There are a few times every year when the idea of goal setting comes around: birthdays, New Year, sometimes even the change of the seasons can bring on those thoughts of personal progress. There are so many areas of life that we would all like to see progress in: our careers, our finances, fitness, health, relationships, service to the community… the list goes on!
Of course, we all know – in an abstract way – that the key to actually achieving a shift in any one of these areas is setting specific goals, and making and following through on a plan. Sure, we can have a general wish for change, but to actually make it happen we need focus, commitment, and resources.
There are a million how-to articles out there about effective goal setting, but they all have the same three cornerstones: motivation, mindset, and discipline. Writing down your goals and visualising them helps to keep them high on your priority list and helps to keep you motivated, but you need discipline and a positive mindset, too.
If you choose a goal that’s not something you really, really want – if your goal is set based on what other people expect, or what you think you should be doing or wanting – there is a high likelihood that you’ll give it up eventually. It’s hard to maintain interest and discipline in working towards something when it’s not something that actually aligns with your real feelings and wishes. Be honest with yourself, examine what it is you really want, and find a way to work toward it. You’re much more likely to stick with the process if the thing you’re working toward fills you with joy and excitement.
It’s okay to set goals that are just for you; after all, your needs and desires are unique to you and don’t necessarily involve other people, especially if they don’t understand why you want what you want.
However, it can be immensely satisfying to set goals that change not just your life, but the lives of others around you. Aiming for something that is beneficial to the world in general, or your community in particular, will help with motivation and may even open up social possibilities that didn’t exist before. None of us exists in a vacuum; our choices impact the world and those around us as well as our own lives, and considering this aspect in goalsetting can lead to some wonderful and unexpected places.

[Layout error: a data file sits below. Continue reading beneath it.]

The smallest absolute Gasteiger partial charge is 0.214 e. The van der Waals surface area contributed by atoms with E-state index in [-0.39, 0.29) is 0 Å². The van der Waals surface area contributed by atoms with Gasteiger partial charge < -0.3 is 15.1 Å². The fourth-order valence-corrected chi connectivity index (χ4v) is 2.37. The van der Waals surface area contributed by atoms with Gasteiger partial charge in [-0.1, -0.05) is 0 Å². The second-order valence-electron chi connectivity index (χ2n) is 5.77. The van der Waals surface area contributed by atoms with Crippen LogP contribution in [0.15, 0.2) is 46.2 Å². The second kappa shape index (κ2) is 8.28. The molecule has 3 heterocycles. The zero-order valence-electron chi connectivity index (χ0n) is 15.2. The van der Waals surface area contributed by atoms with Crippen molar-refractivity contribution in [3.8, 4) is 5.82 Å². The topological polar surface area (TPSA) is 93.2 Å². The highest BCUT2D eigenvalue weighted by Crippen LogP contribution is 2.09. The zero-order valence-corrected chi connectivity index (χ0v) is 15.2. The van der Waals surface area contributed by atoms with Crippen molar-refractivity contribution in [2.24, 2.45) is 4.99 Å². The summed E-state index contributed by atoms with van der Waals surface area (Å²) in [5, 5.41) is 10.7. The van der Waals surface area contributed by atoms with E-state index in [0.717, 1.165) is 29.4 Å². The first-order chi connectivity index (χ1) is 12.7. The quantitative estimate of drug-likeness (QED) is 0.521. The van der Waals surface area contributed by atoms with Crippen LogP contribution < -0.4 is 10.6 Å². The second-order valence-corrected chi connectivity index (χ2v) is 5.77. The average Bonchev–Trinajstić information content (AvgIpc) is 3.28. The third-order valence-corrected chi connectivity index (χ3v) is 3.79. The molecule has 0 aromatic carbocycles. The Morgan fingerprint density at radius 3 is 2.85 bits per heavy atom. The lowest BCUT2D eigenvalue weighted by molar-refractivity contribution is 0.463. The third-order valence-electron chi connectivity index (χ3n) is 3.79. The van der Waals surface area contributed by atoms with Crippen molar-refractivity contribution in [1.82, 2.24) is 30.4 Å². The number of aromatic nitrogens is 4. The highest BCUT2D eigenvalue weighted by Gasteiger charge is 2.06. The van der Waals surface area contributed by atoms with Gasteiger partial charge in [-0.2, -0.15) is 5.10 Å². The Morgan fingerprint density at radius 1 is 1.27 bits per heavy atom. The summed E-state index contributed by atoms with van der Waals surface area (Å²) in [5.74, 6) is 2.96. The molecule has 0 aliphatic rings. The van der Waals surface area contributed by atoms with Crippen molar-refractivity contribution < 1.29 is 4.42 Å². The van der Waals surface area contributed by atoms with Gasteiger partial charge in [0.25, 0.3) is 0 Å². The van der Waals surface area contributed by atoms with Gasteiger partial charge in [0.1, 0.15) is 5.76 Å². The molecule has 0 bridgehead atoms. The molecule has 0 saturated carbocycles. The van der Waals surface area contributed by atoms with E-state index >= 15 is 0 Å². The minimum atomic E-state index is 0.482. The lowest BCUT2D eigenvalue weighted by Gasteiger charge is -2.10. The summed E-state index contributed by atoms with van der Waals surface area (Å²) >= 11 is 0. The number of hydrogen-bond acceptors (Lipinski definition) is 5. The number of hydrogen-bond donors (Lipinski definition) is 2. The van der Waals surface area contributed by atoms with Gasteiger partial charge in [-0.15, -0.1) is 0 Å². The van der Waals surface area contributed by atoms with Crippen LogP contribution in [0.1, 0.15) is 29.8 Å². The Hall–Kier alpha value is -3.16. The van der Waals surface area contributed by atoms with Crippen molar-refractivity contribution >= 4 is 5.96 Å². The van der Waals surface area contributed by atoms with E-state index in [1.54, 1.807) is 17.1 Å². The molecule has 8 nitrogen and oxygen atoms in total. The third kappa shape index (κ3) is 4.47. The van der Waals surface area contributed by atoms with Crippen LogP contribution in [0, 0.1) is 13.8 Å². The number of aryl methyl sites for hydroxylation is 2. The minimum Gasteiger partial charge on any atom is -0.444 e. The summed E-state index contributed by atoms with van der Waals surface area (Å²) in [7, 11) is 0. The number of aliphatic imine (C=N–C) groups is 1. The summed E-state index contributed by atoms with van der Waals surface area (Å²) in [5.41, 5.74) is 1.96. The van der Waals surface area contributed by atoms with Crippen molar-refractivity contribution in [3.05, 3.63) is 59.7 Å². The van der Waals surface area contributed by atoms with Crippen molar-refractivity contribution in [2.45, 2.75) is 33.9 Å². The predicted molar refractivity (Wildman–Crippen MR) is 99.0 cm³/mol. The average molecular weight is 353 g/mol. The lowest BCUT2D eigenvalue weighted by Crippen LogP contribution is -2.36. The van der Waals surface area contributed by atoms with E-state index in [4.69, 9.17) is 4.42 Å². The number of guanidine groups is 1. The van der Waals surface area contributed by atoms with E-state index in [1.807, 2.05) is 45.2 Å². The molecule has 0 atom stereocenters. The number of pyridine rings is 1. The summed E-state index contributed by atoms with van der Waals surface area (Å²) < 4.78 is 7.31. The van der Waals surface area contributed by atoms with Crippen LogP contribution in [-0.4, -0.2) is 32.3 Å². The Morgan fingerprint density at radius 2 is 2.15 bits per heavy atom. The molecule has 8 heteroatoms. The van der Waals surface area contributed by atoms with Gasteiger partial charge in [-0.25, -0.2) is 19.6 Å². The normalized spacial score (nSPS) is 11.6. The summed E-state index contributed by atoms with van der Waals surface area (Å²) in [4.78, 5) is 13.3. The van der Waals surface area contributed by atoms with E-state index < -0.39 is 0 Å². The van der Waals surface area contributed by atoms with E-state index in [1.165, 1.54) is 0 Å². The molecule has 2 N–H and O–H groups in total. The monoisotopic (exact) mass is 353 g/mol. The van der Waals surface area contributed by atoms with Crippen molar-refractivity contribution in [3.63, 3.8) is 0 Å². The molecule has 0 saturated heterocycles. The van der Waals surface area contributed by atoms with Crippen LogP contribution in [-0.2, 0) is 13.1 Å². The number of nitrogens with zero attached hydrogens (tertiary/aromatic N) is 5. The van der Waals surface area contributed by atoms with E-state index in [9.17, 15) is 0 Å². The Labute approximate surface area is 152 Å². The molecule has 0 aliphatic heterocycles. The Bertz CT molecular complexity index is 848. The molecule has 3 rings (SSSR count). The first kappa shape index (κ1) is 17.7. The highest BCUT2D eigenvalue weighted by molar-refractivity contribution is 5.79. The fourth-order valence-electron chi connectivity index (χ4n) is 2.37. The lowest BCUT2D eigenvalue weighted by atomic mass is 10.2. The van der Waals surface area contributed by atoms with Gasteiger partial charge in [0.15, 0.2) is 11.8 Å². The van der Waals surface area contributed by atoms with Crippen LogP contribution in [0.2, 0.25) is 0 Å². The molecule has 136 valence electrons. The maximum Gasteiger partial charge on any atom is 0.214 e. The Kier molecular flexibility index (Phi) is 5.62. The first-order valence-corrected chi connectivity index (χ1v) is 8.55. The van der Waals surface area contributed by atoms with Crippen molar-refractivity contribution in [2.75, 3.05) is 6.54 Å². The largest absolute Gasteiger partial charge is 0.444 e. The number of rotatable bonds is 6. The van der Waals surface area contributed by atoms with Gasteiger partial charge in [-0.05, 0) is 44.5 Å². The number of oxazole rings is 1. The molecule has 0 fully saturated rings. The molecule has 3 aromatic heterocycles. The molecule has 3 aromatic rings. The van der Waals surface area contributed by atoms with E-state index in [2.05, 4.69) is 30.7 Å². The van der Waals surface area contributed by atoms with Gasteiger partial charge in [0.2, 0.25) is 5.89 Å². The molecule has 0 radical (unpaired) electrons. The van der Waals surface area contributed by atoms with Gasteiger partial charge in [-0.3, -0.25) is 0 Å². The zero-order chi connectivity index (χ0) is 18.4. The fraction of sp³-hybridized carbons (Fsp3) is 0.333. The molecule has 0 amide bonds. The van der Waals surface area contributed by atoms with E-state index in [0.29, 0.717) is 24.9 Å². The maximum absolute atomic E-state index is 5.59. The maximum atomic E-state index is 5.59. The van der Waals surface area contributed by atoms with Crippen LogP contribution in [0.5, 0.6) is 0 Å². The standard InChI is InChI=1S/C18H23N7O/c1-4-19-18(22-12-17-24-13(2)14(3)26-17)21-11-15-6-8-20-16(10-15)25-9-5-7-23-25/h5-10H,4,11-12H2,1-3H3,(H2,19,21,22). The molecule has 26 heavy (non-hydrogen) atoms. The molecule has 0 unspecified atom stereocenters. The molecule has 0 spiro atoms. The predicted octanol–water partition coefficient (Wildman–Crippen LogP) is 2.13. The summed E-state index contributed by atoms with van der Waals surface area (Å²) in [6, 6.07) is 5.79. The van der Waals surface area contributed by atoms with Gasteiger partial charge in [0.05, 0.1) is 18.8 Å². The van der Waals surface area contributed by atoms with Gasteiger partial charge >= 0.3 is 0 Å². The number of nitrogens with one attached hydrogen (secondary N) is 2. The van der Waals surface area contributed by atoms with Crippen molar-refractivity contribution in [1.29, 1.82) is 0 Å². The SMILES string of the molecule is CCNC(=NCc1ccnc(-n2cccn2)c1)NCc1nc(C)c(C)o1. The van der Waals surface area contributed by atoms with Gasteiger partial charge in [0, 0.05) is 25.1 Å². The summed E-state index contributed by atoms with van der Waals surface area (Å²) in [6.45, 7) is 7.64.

If your goals are too easy, reaching them won’t satisfy you. If they’re too difficult, you’ll end up frustrated. In both cases you will find your feeling of competence diminished. Most psychologists agree that the feeling of competence is a key ingredient in the recipe for general happiness and contentment. Setting – and reaching – goals for which you have to work a little bit will grow your feeling of competence.
You may have heard of the SMART acronym:
S = specific, M = measurable, A = attainable, R = relevant, T = timebound.
The SMART acronym can be invaluable in planning how to achieve your goals. First, start with a Specific goal. Vague goals like “get fit” are unhelpful, but a goal like “run a 5K in December” is achievable. You can then break that larger goal down into smaller, Measurable goals, like “build up to running three times per week by the end of the month”, or “run for 20 minutes”. That way, you can have mini celebrations as you achieve each goal on your way to the larger goal.
It’s also helpful to set Attainable goals. If you’ve never run before, and your goal is to run a 5K in two weeks, it’s probably not going to happen, but a three-month training plan will get you there.
Relevant goals are goals that align with your needs and desires, but most importantly they are goals that you have multiple reasons for wanting to achieve. Why do you want to run that 5K? To improve your fitness and health, take regular time for yourself, to build a habit, to get more fresh air, to have more energy and better mental health… the list goes on.
The important thing is that there is a list. Make a list of all the reasons you want to achieve your goal.
Many people find having deadlines very motivating, so setting Time bound goals can increase the chances of you achieving your goal: after all, you’ve only got x number of months to get it done!
Perhaps the most essential aspect to reaching a goal is putting in the regular work required to achieve it. That means that you have to make it a priority in your life and schedule. Framing your goals with positivity can help with this. For example, instead of “stop being so shy at work”, say “I will initiate at least one conversation with a colleague or superior each day at work” or “I will speak out at least once in each meeting”. Think about what you want to do, not what you want to stop doing.
Remember that making your wishes come true can be a simpler process than you think.
After all, wish can turn into a goal with the addition of just one aspect: a plan!
· Mind Tools: SMART goals https://www.mindtools.com/pages/article/smart-goals.htm